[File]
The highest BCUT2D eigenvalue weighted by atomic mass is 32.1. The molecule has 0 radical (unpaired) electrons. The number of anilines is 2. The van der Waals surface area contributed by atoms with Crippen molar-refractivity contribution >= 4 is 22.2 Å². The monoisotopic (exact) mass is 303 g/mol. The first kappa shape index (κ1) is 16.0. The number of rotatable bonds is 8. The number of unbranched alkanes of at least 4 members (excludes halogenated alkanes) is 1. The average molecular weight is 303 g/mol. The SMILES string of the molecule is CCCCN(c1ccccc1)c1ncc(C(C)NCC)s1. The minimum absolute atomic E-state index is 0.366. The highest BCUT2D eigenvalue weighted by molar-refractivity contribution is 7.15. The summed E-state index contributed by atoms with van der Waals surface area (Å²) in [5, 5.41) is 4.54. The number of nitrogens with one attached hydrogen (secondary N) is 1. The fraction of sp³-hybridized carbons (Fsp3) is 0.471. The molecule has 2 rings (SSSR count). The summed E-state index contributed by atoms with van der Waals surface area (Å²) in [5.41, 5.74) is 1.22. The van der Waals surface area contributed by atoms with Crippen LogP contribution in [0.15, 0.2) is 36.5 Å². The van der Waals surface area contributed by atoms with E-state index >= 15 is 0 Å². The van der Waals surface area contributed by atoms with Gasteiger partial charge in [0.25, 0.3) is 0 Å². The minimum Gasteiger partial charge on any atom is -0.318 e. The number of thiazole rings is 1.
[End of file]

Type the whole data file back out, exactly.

The highest BCUT2D eigenvalue weighted by atomic mass is 32.1. The molecule has 0 radical (unpaired) electrons. The number of anilines is 2. The van der Waals surface area contributed by atoms with Crippen molar-refractivity contribution >= 4 is 22.2 Å². The monoisotopic (exact) mass is 303 g/mol. The first kappa shape index (κ1) is 16.0. The number of rotatable bonds is 8. The number of unbranched alkanes of at least 4 members (excludes halogenated alkanes) is 1. The average molecular weight is 303 g/mol. The SMILES string of the molecule is CCCCN(c1ccccc1)c1ncc(C(C)NCC)s1. The minimum absolute atomic E-state index is 0.366. The highest BCUT2D eigenvalue weighted by molar-refractivity contribution is 7.15. The summed E-state index contributed by atoms with van der Waals surface area (Å²) in [5, 5.41) is 4.54. The number of nitrogens with one attached hydrogen (secondary N) is 1. The fraction of sp³-hybridized carbons (Fsp3) is 0.471. The molecule has 2 rings (SSSR count). The summed E-state index contributed by atoms with van der Waals surface area (Å²) in [5.41, 5.74) is 1.22. The van der Waals surface area contributed by atoms with Crippen LogP contribution in [0.15, 0.2) is 36.5 Å². The van der Waals surface area contributed by atoms with E-state index >= 15 is 0 Å². The van der Waals surface area contributed by atoms with Gasteiger partial charge in [0.25, 0.3) is 0 Å². The minimum Gasteiger partial charge on any atom is -0.318 e. The number of thiazole rings is 1.